Pam Kroh of Latrobe bought 10 hats from a shop in Charleston, S.C., and her daughter Abby and five friends picked what they wanted to wear for the 10th Symphony Hat Luncheon held Saturday at the Greensburg Garden & Civic Center.
Marilyn Elias of Madison found her vintage hat at a flea market sponsored by Norwin Public Library. Jo Hall of Greensburg doesn't have any special story to tell about her big yellow hat: She simply bought for $15 it at Burlington Coat Factory.
There were hats -- and stories -- galore at Westmoreland Symphony Orchestra's annual luncheon, more than 170 worn by women who paid from $65 to $250 per plate to attend the gala. The male volunteers who traditionally serve the champagne and wine wore hats, too.
"Some of the hats are just unbelievable," said Linda Assard of Hempfield, who chairs special events for the orchestra. "Some are flamboyant and the vintage ones are especially beautiful."
The Hat Luncheon is one of the symphony's three annual fundraisers. Spring Rhapsody is held in April and Vivace is a lunch and shopping event held in the fall.
Some Hat Luncheons promote special themes. One year was dedicated to Carmen Miranda, the Brazilian singer and Hollywood film star (1909-1955) whose signature turbans were decorated with fruit.
"A group of ladies came in wearing long skirts and had all kinds of fruit on their heads," Ms. Assard said. "It was quite a spectacle. Another time we had a 'My Fair Lady' theme, and a lot of them wore black and white with big black hats."
Ms. Hall is 97 and has "never missed" a luncheon, she said. Saturday she wore a bright green outfit accented with a chunky yellow necklace and earrings to match her hat. Her friend Rose Flodin of Hempfield wore a blue hat with a veil that complimented her pale blue outfit.
"I always wear hats to church and everywhere, and now I see more women in church wearing them," Ms. Flodin said. "It just makes you look like a lady."
Lana Booher and her daughter-in-law Tiffany Booher, both of Greensburg, wore hats they bought in Texas.
"We are new to the area and brought our hats with us," Lana Booher said. "When women get together in Texas, we always wear hats. My father has a cattle ranch, so, yes, we wore cowboy hats, too."
For the luncheon, she chose a yellow hat with a white plume to match her printed dress. Tiffany Booher sported a black and white hat with fabric flowers.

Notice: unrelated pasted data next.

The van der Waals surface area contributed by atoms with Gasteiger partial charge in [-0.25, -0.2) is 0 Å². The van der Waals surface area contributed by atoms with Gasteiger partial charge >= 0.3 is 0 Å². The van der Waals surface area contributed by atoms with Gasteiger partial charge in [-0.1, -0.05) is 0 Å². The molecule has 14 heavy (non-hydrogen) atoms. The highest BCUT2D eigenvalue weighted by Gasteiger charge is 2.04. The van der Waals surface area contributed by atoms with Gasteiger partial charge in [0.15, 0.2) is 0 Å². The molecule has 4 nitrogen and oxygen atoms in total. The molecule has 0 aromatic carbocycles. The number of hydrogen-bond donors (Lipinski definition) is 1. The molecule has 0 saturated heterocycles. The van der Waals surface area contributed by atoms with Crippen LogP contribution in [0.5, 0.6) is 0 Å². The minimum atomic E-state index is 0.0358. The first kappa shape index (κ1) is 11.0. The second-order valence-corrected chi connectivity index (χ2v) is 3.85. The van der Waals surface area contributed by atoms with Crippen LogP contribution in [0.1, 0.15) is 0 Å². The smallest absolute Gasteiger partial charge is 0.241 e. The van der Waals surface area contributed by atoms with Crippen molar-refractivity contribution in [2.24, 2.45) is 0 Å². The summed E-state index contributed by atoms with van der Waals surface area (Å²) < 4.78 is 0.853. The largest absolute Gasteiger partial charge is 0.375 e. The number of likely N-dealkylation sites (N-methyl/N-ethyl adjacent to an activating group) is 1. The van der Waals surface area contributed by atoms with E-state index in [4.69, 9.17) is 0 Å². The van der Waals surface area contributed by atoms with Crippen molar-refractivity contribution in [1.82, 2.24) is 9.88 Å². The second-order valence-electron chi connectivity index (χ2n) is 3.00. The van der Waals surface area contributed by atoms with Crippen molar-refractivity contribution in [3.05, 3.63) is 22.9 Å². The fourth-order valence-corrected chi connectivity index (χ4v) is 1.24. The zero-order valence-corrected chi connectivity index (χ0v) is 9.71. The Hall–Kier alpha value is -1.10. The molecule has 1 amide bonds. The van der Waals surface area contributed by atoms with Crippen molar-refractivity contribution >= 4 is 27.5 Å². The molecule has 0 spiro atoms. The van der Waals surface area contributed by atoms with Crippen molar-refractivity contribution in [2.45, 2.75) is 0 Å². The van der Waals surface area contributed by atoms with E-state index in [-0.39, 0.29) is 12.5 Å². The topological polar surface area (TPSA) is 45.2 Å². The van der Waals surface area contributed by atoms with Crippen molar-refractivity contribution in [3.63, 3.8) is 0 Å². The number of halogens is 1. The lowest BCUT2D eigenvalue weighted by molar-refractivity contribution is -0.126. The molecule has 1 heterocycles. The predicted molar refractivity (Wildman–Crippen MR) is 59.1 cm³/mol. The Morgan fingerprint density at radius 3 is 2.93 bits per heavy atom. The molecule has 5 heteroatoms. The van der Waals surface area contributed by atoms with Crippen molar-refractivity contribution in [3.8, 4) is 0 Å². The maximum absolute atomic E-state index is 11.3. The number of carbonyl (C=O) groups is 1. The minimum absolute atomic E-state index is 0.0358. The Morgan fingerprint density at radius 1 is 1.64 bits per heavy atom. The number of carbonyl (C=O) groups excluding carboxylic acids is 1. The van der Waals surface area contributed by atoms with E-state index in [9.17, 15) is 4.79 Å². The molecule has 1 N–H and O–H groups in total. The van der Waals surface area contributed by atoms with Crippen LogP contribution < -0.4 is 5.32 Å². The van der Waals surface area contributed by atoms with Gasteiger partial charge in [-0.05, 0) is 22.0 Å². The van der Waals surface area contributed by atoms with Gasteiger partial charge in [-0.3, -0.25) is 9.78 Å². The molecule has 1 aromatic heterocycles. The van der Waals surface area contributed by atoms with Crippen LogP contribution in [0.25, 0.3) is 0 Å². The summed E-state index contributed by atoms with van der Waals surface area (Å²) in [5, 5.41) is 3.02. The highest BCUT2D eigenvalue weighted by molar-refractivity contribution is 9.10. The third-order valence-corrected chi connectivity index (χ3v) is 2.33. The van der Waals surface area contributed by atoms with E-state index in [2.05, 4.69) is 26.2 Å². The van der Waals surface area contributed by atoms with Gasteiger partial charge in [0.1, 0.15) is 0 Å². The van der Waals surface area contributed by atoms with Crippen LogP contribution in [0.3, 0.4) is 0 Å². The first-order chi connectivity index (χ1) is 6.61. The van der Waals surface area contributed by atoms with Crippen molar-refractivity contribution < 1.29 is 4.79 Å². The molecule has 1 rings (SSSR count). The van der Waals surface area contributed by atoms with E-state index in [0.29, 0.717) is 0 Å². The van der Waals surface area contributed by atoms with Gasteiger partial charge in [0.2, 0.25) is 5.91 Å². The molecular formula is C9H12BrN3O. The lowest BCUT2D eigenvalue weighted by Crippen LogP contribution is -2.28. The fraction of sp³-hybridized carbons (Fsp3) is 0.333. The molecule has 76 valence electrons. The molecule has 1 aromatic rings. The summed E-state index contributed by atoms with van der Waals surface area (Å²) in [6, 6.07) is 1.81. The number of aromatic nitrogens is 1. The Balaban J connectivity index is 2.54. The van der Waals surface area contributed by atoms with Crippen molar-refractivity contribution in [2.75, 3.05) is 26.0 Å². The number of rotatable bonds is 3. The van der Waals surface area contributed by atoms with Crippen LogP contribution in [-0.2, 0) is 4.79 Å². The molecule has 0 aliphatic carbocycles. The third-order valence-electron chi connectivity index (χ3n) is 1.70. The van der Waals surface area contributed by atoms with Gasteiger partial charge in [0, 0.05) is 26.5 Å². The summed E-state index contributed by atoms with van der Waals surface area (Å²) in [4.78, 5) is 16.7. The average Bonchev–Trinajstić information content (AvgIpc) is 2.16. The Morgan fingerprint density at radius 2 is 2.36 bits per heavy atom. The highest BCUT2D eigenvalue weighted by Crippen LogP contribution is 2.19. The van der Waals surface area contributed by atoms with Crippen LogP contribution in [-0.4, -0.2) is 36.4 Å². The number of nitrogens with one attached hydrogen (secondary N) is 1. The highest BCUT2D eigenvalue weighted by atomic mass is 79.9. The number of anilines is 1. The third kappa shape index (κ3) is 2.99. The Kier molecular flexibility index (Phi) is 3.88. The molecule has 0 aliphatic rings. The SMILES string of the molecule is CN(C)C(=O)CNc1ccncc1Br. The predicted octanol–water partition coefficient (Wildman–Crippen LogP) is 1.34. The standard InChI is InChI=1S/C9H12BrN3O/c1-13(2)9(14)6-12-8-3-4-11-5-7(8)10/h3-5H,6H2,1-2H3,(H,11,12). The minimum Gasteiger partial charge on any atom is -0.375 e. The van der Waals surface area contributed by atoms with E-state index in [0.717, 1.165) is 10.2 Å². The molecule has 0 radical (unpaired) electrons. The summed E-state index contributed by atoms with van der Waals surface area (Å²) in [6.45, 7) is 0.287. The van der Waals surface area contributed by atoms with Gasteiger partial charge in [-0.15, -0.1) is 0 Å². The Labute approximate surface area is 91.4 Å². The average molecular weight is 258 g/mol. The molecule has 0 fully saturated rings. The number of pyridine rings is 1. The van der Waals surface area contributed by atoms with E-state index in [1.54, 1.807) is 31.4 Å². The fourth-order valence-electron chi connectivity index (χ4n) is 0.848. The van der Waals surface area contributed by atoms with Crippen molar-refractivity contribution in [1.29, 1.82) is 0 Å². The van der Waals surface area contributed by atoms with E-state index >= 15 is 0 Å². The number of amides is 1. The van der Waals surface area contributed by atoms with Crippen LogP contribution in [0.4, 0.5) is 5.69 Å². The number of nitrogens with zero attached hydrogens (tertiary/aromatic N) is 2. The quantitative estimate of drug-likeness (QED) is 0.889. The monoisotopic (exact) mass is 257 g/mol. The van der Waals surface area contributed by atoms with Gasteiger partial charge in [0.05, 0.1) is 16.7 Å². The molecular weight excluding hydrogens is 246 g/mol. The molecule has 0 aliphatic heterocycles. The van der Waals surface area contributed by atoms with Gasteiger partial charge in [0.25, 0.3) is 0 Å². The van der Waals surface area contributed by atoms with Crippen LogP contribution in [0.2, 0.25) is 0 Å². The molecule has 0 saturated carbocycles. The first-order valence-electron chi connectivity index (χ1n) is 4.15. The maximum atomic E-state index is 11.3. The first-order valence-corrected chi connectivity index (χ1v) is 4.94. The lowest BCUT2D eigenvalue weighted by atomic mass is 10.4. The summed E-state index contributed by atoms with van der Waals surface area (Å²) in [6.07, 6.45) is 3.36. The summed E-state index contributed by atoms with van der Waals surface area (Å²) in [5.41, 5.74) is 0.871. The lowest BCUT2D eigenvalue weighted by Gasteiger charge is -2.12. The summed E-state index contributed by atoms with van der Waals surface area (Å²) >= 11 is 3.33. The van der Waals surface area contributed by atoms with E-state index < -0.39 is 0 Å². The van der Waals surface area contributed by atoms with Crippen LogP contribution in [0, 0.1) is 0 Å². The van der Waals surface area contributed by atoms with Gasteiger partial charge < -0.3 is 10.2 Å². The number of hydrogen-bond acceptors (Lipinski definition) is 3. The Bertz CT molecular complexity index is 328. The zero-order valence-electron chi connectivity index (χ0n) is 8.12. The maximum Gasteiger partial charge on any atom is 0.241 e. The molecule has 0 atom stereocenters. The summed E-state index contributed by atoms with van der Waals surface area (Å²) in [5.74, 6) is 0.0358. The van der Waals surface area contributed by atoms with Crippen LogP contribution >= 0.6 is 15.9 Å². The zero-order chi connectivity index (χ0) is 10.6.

Mrs. Kroh has been a supporter of the luncheon for years but was unable to attend until now. She was on vacation in South Carolina when she found a specialty hat shop where she purchased the hats for herself, family and friends. Her broad-brimmed hat was black and white, and her daughter wore an even bigger one in burgundy.
Mrs. Kroh's sister, Brenda Sespich of Saxonburg, wore another of the South Carolina hats, and so did Pat Drogowski and her daughter Laura of Pittsburgh. Two friends from Latrobe, Susan Bursch and Susan Leonard, chose two others.
"Women should wear hats more often," Mrs. Kroh said.
Pat Walt of Madison looked sharp in a crisp beige suit topped with a huge beige hat that was heavy with fabric flowers. Two years ago, she wore a hat that she had kept for 45 years.
"It was a Christian Dior hat with silk roses in shades of pink and green," she said.
Penny Kistner of South Greensburg took the millinery theme literally and had tools of the hat-making trade perched on her head: thimbles, a tape measure, a pair of little scissors, flowers and a handful of net veiling. Last year she wore a decorated cowboy hat.
Five friends from Greensburg claim that they didn't plan to all show up wearing black and white, but they did.
"We did not coordinate," Annah Sukay said. "We just met here, and none of us knew what the other was wearing."
She and Deanna Mikesic, Susan Ray, Jen Stiffey and Jocelyn Palacki were all decked out in various combinations of black and white hats, dresses and accessories.
Some of the men volunteering at the luncheon went beyond simplicity. George Shaner of Greensburg, who is on the event committee and symphony board, wore a straw hat decorated with flowers and miniature teddy bears.
"Some of the hats," he said, "are just over the top."
Maryann G. Eidemiller, freelance@ firstname.lastname@example.org .